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The Mass Media

‘Quilts and Color’ brightens Boston at the MFA

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‘Quilts and Color’ at the MFA

Colorful threads weave in perfect matrimony to create a majestic symbol of rich American history. The exhibit “Quilts and Color” opened on April 6 at the Museum of Fine Arts (MFA) in Boston.
The quilts seen in the exhibit were collected by trained artists Gerald E. Roy and the late Paul D. Pilgrim over a span of five decades. Roy and Pilgrim have gathered over 60 unique and eccentric quilts that stood apart from the traditional styles of their time. Roy elaborated on the accomplishment of assembling such a grand collection on a video from the MFA’s website: “The one thing that I find so extraordinarily rewarding, not only about finding these things and saving them, is to actually have them exhibited on museum walls.” You might just agree with Roy’s sentiments.
The dim ambience welcomed patrons as quilts, which ranged from the early-19th to mid-20th century, lined the black colored walls—a contrast that works with the bright patterns of color reflecting from the quilts. Beneath each quilt is a short preface, detailing the quilt’s origin, the materials used to make it, and, most importantly, the name of the quilt. This is another important detail as Roy and Pilgrim informs us about what the quilt’s design represents.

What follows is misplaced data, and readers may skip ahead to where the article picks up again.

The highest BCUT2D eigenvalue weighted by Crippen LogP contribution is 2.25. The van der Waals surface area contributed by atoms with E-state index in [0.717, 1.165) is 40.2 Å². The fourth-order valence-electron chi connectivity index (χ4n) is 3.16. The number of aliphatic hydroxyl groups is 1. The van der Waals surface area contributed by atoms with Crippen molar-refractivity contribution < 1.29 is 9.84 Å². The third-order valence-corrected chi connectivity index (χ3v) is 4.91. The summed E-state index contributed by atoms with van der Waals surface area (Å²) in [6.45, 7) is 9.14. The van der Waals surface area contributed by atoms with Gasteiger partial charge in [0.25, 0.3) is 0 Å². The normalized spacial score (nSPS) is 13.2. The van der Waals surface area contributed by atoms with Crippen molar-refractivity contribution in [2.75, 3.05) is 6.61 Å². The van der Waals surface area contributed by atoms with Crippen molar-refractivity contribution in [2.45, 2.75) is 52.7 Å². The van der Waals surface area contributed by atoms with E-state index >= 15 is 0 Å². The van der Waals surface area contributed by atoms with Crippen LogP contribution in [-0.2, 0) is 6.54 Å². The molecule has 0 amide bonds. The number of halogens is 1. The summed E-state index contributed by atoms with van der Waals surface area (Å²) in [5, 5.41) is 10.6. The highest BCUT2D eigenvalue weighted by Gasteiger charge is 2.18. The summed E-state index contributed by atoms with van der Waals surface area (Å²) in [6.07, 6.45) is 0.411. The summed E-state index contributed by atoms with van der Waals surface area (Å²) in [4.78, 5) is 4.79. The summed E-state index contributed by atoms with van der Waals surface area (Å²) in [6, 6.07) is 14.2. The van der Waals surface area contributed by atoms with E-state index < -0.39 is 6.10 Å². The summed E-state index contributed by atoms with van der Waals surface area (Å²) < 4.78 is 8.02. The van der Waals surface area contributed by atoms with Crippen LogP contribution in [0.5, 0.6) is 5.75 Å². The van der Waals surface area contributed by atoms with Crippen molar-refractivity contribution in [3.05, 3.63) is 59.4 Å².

Most of the quilts derive from Pennsylvania, but there are a few from the Massachusetts or the New England area. One of those quilts is called “The Star of Bethlehem.” One of the aspects of this quilt that makes it a vision to the eyes are the use of calm colors, beige and brown, with the loud colors of red and green. It is certainly a unique mix of color to make a more broad spiritual symbol of a star representing the Star of Bethlehem.
This specific quilt was part of the sub-category “vibrations.” The other categories—mixtures, harmonies, gradations, contrasts, optical illusions, variations, and singular visions—all featured quilts that were close representations of the category’s characteristics. You will find that no two quilts are the same and that once you go once, you will be anxious to see it again.
The exhibit will be up until July 27. Ticket prices will vary but students of University of Massachusetts Boston get in for free with a valid school ID.